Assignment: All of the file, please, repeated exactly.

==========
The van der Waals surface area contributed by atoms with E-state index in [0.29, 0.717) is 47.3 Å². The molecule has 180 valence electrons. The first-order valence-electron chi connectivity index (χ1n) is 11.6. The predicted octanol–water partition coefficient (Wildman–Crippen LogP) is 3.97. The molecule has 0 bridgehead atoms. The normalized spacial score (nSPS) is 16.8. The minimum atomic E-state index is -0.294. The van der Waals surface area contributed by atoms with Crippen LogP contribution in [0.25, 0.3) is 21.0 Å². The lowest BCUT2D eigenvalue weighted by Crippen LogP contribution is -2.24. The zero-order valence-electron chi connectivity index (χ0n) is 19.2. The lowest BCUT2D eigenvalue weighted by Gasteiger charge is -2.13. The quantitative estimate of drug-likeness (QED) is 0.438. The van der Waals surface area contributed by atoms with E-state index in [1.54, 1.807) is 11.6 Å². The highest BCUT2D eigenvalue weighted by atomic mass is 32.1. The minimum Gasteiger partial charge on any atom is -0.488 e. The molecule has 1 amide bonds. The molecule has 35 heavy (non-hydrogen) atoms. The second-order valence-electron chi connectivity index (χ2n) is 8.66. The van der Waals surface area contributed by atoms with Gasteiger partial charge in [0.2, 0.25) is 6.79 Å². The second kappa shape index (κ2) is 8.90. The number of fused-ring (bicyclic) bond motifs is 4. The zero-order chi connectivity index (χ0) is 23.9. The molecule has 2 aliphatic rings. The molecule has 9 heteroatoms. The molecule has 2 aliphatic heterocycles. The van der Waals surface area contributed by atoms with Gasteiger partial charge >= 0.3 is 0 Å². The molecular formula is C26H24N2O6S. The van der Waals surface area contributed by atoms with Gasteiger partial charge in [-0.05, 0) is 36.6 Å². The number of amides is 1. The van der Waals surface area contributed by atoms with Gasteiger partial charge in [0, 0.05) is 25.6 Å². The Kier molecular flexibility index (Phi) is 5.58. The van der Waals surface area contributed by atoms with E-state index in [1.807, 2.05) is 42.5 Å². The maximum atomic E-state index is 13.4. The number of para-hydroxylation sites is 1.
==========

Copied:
The van der Waals surface area contributed by atoms with E-state index in [0.29, 0.717) is 47.3 Å². The molecule has 180 valence electrons. The first-order valence-electron chi connectivity index (χ1n) is 11.6. The predicted octanol–water partition coefficient (Wildman–Crippen LogP) is 3.97. The molecule has 0 bridgehead atoms. The normalized spacial score (nSPS) is 16.8. The minimum atomic E-state index is -0.294. The van der Waals surface area contributed by atoms with Crippen LogP contribution in [0.25, 0.3) is 21.0 Å². The lowest BCUT2D eigenvalue weighted by Crippen LogP contribution is -2.24. The zero-order valence-electron chi connectivity index (χ0n) is 19.2. The lowest BCUT2D eigenvalue weighted by Gasteiger charge is -2.13. The quantitative estimate of drug-likeness (QED) is 0.438. The van der Waals surface area contributed by atoms with E-state index in [1.54, 1.807) is 11.6 Å². The highest BCUT2D eigenvalue weighted by atomic mass is 32.1. The minimum Gasteiger partial charge on any atom is -0.488 e. The molecule has 1 amide bonds. The molecule has 35 heavy (non-hydrogen) atoms. The second-order valence-electron chi connectivity index (χ2n) is 8.66. The van der Waals surface area contributed by atoms with Gasteiger partial charge in [0.2, 0.25) is 6.79 Å². The second kappa shape index (κ2) is 8.90. The number of fused-ring (bicyclic) bond motifs is 4. The zero-order chi connectivity index (χ0) is 23.9. The molecule has 2 aliphatic rings. The molecule has 9 heteroatoms. The molecule has 2 aliphatic heterocycles. The van der Waals surface area contributed by atoms with Gasteiger partial charge >= 0.3 is 0 Å². The molecular formula is C26H24N2O6S. The van der Waals surface area contributed by atoms with Gasteiger partial charge in [-0.05, 0) is 36.6 Å². The number of amides is 1. The van der Waals surface area contributed by atoms with Gasteiger partial charge in [0, 0.05) is 25.6 Å². The Kier molecular flexibility index (Phi) is 5.58. The van der Waals surface area contributed by atoms with E-state index in [1.807, 2.05) is 42.5 Å². The maximum atomic E-state index is 13.4. The number of para-hydroxylation sites is 1.